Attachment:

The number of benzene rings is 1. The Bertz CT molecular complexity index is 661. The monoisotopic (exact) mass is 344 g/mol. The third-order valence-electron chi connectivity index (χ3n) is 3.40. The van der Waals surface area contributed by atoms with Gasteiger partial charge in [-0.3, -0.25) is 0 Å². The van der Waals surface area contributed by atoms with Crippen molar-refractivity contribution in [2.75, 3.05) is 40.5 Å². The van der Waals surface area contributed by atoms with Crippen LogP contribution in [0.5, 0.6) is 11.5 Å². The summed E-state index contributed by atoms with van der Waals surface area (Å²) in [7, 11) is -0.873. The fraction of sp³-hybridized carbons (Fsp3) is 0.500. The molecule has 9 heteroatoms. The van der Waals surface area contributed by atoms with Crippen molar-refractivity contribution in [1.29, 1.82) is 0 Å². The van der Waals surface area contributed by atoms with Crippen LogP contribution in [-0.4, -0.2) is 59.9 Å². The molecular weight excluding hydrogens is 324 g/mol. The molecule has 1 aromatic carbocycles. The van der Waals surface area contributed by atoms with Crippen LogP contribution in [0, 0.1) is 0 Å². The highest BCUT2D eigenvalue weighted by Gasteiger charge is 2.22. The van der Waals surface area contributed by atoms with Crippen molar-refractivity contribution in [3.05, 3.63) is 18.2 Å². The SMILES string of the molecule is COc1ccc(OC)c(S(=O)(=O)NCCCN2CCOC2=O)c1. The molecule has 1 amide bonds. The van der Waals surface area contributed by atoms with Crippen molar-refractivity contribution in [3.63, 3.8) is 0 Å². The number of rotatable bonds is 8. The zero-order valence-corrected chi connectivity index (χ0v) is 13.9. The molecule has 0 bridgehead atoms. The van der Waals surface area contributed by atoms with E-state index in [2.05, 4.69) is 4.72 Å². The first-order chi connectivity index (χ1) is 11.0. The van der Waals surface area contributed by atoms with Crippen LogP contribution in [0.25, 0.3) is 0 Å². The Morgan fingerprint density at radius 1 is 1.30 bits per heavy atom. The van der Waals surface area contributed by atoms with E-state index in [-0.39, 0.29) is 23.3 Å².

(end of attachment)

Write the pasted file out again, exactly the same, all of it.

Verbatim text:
The number of benzene rings is 1. The Bertz CT molecular complexity index is 661. The monoisotopic (exact) mass is 344 g/mol. The third-order valence-electron chi connectivity index (χ3n) is 3.40. The van der Waals surface area contributed by atoms with Gasteiger partial charge in [-0.3, -0.25) is 0 Å². The van der Waals surface area contributed by atoms with Crippen molar-refractivity contribution in [2.75, 3.05) is 40.5 Å². The van der Waals surface area contributed by atoms with Crippen LogP contribution in [0.5, 0.6) is 11.5 Å². The summed E-state index contributed by atoms with van der Waals surface area (Å²) in [7, 11) is -0.873. The fraction of sp³-hybridized carbons (Fsp3) is 0.500. The molecule has 9 heteroatoms. The van der Waals surface area contributed by atoms with Crippen molar-refractivity contribution in [1.29, 1.82) is 0 Å². The van der Waals surface area contributed by atoms with Crippen LogP contribution in [-0.4, -0.2) is 59.9 Å². The molecular weight excluding hydrogens is 324 g/mol. The molecule has 1 aromatic carbocycles. The van der Waals surface area contributed by atoms with Crippen LogP contribution in [0, 0.1) is 0 Å². The highest BCUT2D eigenvalue weighted by Gasteiger charge is 2.22. The van der Waals surface area contributed by atoms with Crippen molar-refractivity contribution in [3.05, 3.63) is 18.2 Å². The SMILES string of the molecule is COc1ccc(OC)c(S(=O)(=O)NCCCN2CCOC2=O)c1. The molecule has 1 amide bonds. The van der Waals surface area contributed by atoms with Crippen molar-refractivity contribution in [3.63, 3.8) is 0 Å². The number of rotatable bonds is 8. The zero-order valence-corrected chi connectivity index (χ0v) is 13.9. The molecule has 0 bridgehead atoms. The van der Waals surface area contributed by atoms with E-state index in [2.05, 4.69) is 4.72 Å². The first-order chi connectivity index (χ1) is 11.0. The van der Waals surface area contributed by atoms with Crippen LogP contribution in [0.25, 0.3) is 0 Å². The Morgan fingerprint density at radius 1 is 1.30 bits per heavy atom. The van der Waals surface area contributed by atoms with E-state index in [-0.39, 0.29) is 23.3 Å².